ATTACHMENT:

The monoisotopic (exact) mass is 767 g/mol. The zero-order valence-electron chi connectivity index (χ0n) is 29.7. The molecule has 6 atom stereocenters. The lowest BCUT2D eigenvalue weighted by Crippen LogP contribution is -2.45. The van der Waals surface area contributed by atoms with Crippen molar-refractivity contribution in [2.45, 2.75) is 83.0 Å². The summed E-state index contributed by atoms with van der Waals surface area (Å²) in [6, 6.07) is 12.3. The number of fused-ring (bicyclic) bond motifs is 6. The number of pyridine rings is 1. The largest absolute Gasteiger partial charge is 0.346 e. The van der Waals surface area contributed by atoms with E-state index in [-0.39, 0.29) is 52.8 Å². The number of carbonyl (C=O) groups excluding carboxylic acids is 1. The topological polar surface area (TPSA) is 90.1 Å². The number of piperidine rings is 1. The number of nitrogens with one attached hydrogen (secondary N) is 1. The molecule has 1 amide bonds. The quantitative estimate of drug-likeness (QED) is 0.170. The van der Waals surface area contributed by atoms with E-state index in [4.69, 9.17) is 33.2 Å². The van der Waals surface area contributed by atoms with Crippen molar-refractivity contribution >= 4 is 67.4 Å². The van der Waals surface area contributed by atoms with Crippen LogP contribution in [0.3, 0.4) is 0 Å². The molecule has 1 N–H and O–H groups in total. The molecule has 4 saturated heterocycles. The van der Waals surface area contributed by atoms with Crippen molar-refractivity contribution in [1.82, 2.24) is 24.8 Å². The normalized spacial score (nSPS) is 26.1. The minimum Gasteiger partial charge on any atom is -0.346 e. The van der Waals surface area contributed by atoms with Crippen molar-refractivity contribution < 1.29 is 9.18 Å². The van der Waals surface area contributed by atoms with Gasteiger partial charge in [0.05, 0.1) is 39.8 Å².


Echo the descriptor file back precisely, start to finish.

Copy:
The monoisotopic (exact) mass is 767 g/mol. The zero-order valence-electron chi connectivity index (χ0n) is 29.7. The molecule has 6 atom stereocenters. The lowest BCUT2D eigenvalue weighted by Crippen LogP contribution is -2.45. The van der Waals surface area contributed by atoms with Crippen molar-refractivity contribution in [2.45, 2.75) is 83.0 Å². The summed E-state index contributed by atoms with van der Waals surface area (Å²) in [6, 6.07) is 12.3. The number of fused-ring (bicyclic) bond motifs is 6. The number of pyridine rings is 1. The largest absolute Gasteiger partial charge is 0.346 e. The van der Waals surface area contributed by atoms with E-state index in [-0.39, 0.29) is 52.8 Å². The number of carbonyl (C=O) groups excluding carboxylic acids is 1. The topological polar surface area (TPSA) is 90.1 Å². The number of piperidine rings is 1. The number of nitrogens with one attached hydrogen (secondary N) is 1. The molecule has 1 amide bonds. The quantitative estimate of drug-likeness (QED) is 0.170. The van der Waals surface area contributed by atoms with E-state index in [4.69, 9.17) is 33.2 Å². The van der Waals surface area contributed by atoms with Crippen molar-refractivity contribution >= 4 is 67.4 Å². The van der Waals surface area contributed by atoms with Crippen LogP contribution in [0.3, 0.4) is 0 Å². The molecule has 1 N–H and O–H groups in total. The molecule has 4 saturated heterocycles. The van der Waals surface area contributed by atoms with Crippen molar-refractivity contribution in [1.82, 2.24) is 24.8 Å². The normalized spacial score (nSPS) is 26.1. The minimum Gasteiger partial charge on any atom is -0.346 e. The van der Waals surface area contributed by atoms with Crippen molar-refractivity contribution < 1.29 is 9.18 Å². The van der Waals surface area contributed by atoms with Gasteiger partial charge in [0.05, 0.1) is 39.8 Å².